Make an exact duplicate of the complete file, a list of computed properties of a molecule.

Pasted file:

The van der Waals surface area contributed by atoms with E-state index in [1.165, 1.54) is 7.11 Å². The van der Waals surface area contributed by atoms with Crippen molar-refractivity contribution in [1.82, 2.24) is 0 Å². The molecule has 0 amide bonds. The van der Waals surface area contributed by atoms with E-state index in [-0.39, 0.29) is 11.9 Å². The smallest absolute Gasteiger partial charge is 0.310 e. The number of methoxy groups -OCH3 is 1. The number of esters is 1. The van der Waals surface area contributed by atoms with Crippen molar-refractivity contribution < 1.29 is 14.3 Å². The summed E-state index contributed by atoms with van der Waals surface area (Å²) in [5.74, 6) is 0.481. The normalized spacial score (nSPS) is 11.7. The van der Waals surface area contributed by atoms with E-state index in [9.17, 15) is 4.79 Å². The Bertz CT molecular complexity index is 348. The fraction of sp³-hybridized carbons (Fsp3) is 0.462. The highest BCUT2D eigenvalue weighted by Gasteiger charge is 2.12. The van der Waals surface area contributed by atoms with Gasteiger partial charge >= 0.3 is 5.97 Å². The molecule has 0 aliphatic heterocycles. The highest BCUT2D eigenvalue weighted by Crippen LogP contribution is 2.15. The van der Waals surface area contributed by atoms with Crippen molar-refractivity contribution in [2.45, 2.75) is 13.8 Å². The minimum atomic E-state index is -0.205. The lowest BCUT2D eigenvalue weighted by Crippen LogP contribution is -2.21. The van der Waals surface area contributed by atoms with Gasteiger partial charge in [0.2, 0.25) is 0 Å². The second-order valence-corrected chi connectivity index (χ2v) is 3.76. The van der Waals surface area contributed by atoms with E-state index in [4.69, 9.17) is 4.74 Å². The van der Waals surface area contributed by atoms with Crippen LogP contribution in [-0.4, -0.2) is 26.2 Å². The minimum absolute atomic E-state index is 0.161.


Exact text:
The van der Waals surface area contributed by atoms with E-state index in [1.165, 1.54) is 7.11 Å². The van der Waals surface area contributed by atoms with Crippen molar-refractivity contribution in [1.82, 2.24) is 0 Å². The molecule has 0 amide bonds. The van der Waals surface area contributed by atoms with E-state index in [-0.39, 0.29) is 11.9 Å². The smallest absolute Gasteiger partial charge is 0.310 e. The number of methoxy groups -OCH3 is 1. The number of esters is 1. The van der Waals surface area contributed by atoms with Crippen molar-refractivity contribution < 1.29 is 14.3 Å². The summed E-state index contributed by atoms with van der Waals surface area (Å²) in [5.74, 6) is 0.481. The normalized spacial score (nSPS) is 11.7. The van der Waals surface area contributed by atoms with E-state index in [9.17, 15) is 4.79 Å². The Bertz CT molecular complexity index is 348. The fraction of sp³-hybridized carbons (Fsp3) is 0.462. The highest BCUT2D eigenvalue weighted by Gasteiger charge is 2.12. The van der Waals surface area contributed by atoms with Gasteiger partial charge >= 0.3 is 5.97 Å². The molecule has 0 aliphatic heterocycles. The highest BCUT2D eigenvalue weighted by Crippen LogP contribution is 2.15. The van der Waals surface area contributed by atoms with Crippen molar-refractivity contribution in [2.45, 2.75) is 13.8 Å². The minimum atomic E-state index is -0.205. The lowest BCUT2D eigenvalue weighted by Crippen LogP contribution is -2.21. The van der Waals surface area contributed by atoms with Gasteiger partial charge in [0.2, 0.25) is 0 Å². The second-order valence-corrected chi connectivity index (χ2v) is 3.76. The van der Waals surface area contributed by atoms with E-state index in [4.69, 9.17) is 4.74 Å². The van der Waals surface area contributed by atoms with Crippen LogP contribution in [-0.4, -0.2) is 26.2 Å². The minimum absolute atomic E-state index is 0.161.